Sinhala Personal Pronouns – More than just your average “I” & “you”

sinhala personal pronounsSo far, the blog posts I’ve written have been on specific Sinhala phrases. So, for a change, I’m going to do a few on Sinhala vocabulary and wanted to start of with something very basic but important: Sinhala personal pronouns.

For those of you who have already watched Episode 1 of the Sinhala Video Tutorials, before you say “Boo Dilshan, old stuff, boooo!” and close your browser, not so fast, because I’ve put in some additional things about Sinhala personal pronouns that you didn’t see in the tutorials.

Plus, it’ll be nice n’ quick revision.

Let’s go…


Sinhala Personal Pronouns


1st person pronouns: “I” & “we”

Although the correct word for “I” is ma∙mȧ, when speaking (especially when speaking quickly), you might hear this often being pronounced as mang.

The word for “we” is a∙pi.

“I”        ma∙mȧ /        mang
“we”        a∙pi


2nd person pronouns: “you”

Let’s start with the informal “you”. The word is o∙yaa.

  • This is the form of “you” that is most often used when speaking. It can be used on a friend, family member, or someone near your age.
  • In an informal context, you could also use it on a stranger (for example when speaking to shop staff, hotel staff, etc)


The informal & plural “you” is used on two or more familiar people. In English, the closest equivalent is “you all” or “y’all” (the latter, which is usually accompanied by a nice southern drawl…).

  • The word for plural “you” is either o∙yaa∙la or o∙yȧ gol∙lo.
  • Note: During normal conversation, I’d say that o∙yȧ gol∙lo is used slightly more often than o∙yaa∙la.
“you”(informal)        o∙yaa
“you”(informal;plural)        o∙yaa∙la /        o∙yȧ gol∙lo


Now, let’s look at the formal “you”. It’s good to know this form of “you” but honestly speaking, no one’s going to expect you (the non-native Sinhala speaker) to use it, especially in an informal context.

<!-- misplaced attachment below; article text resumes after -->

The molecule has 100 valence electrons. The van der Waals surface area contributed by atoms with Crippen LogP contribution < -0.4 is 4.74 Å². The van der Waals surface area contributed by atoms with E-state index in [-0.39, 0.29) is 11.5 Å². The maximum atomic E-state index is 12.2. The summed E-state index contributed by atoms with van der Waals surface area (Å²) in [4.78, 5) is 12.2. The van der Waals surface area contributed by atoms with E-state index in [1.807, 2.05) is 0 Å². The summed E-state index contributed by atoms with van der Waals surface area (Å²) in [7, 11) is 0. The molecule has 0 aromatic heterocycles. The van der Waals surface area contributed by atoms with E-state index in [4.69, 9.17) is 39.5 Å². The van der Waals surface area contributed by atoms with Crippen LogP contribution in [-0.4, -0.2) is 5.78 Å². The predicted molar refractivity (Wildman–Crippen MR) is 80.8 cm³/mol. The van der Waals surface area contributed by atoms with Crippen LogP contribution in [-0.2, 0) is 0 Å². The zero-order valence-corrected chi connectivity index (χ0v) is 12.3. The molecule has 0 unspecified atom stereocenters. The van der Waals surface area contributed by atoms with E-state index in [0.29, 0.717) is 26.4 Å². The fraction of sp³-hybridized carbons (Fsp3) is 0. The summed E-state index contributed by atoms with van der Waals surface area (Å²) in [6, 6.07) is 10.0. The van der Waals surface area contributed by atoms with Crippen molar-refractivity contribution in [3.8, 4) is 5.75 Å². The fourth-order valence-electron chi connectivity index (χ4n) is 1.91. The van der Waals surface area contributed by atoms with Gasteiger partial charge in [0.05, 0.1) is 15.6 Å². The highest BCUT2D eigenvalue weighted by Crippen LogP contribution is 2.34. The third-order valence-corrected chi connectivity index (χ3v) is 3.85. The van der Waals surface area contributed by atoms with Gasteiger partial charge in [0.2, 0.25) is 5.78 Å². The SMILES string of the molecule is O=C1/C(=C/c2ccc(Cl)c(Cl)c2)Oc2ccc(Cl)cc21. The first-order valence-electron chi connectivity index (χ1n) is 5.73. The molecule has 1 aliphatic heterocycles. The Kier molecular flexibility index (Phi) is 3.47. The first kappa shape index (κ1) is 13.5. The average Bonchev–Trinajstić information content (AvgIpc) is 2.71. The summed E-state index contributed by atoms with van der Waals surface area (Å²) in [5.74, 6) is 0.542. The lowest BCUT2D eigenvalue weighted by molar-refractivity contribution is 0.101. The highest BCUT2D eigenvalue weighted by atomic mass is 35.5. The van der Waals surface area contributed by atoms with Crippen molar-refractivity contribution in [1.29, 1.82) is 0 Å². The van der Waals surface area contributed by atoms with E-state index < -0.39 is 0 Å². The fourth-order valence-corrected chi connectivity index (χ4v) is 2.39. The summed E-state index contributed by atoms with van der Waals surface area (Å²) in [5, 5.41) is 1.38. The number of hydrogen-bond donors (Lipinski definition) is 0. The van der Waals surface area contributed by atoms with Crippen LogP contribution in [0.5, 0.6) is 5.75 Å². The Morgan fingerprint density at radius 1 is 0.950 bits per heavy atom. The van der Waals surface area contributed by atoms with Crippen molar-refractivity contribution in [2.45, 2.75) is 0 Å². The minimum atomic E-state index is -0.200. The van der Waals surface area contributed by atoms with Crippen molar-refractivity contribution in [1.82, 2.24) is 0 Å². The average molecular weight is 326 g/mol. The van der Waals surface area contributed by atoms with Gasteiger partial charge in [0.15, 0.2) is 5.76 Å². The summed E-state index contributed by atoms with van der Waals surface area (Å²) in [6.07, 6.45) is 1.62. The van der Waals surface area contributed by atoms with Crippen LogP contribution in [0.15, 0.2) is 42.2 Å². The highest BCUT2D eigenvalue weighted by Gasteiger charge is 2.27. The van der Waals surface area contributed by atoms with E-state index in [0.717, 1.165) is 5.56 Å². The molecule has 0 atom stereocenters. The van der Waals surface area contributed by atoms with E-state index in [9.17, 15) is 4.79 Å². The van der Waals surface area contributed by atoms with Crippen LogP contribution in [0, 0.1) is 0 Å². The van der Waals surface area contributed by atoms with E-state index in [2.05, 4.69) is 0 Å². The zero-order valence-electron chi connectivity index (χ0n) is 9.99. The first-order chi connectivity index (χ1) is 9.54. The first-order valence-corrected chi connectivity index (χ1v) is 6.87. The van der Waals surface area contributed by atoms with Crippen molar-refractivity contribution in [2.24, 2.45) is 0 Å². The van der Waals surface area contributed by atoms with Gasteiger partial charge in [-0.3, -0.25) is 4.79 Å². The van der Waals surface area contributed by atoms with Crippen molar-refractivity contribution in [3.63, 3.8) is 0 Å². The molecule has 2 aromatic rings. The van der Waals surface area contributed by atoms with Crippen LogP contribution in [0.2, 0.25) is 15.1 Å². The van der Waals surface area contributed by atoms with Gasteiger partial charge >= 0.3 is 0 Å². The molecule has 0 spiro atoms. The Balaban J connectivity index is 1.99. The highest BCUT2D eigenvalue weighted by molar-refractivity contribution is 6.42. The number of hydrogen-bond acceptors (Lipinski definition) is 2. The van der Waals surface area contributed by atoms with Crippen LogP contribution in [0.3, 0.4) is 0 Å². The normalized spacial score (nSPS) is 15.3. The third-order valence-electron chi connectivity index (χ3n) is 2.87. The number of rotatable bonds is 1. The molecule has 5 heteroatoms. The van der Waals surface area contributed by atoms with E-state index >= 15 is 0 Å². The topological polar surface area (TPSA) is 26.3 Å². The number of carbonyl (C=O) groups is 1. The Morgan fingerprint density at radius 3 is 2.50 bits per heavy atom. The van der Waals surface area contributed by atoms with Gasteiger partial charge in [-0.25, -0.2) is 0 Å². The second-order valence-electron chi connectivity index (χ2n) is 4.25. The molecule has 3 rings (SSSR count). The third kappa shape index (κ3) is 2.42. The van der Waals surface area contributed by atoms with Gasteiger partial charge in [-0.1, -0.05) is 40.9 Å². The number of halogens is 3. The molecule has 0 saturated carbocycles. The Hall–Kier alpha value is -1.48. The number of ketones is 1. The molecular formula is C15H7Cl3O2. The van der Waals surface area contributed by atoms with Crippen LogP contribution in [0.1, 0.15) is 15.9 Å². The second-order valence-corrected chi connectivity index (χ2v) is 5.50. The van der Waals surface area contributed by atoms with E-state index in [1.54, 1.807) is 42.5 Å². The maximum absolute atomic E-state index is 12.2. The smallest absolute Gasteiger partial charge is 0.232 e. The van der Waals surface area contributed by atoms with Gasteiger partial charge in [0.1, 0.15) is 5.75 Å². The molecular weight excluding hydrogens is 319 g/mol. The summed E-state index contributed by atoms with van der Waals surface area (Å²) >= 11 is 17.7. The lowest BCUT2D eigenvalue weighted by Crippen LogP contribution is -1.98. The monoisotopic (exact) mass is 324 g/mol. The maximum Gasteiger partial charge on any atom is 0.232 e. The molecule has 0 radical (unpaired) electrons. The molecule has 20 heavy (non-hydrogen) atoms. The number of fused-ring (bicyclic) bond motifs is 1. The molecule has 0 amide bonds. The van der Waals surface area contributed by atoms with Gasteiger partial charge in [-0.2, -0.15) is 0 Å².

“you”(formal)        o∙bȧ
“you”(formal;plural)        o∙bȧ∙la




3rd person pronouns: “he”, “she”, “they”

In Sinhala, we use just one word for “he” and “she” and that word is é∙yaa.

The word for “they” is é∙yaa∙la or ḗ gol∙lo (the second word is used slightly more often than the first).

  • And like the English word “they”, these words are gender-neutral, meaning that they can refer to a group of males, females, or a group consisting of both genders.
“he/she”        é∙yaa
“they”        é∙yaa∙la /        ḗ gol∙lo


And that’s it for the main Sinhala personal pronouns. And you thought it was going to be difficult… tsk tsk…

If you have any questions, please leave them in the comment below. And also, please feel free to share this post around. Just use any of the social media buttons.

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24 Responses to Sinhala Personal Pronouns – More than just your average “I” & “you”

  1. Wendy June 1, 2013 at 11:30 #

    If found this page most helpful! I’ve just started to learn Sinhala. I’m going to Sri Lanka for a few months at the end of the year and want to be able to converse. Your website is one of the first sources I find with quality audio material. Thank you very much for this.

    PS: Some of your YouTube videos don’t seem to work for me. Is this a temporary thing of should I try something else?

    • Dilshan Jayasinha June 1, 2013 at 17:08 #

      Wendy, thanks for the nice words. I appreciate it.

      I’ve checked and the videos work for me.

      Tell me, which videos exactly are not working for you and what’s the message you get? And are you watching it on youtube or on my site?

      BTW, It could depend on the browser you’re using. You might find a temporary solution by trying to watch them through a different browser.

      PS: I also just noticed that you signed up to this blog. Welcome!

  2. Gail June 1, 2014 at 18:21 #

    Can you give an example of when you would ever use oba?

    • Dilshan Jayasinha September 2, 2014 at 18:49 #

      Hi Gail, when speaking, almost never. But you’ll hear it being used during TV interviews, in most Sinhala songs, in poems, basically things related to Sinhala literature. When speaking, you could in *some* instances use “o∙bȧ thu∙maa (for a man) or o∙bȧ thumi∙yȧ (for a woman). You’d use it with authoritative figures (for example, mayors, ministers, etc.)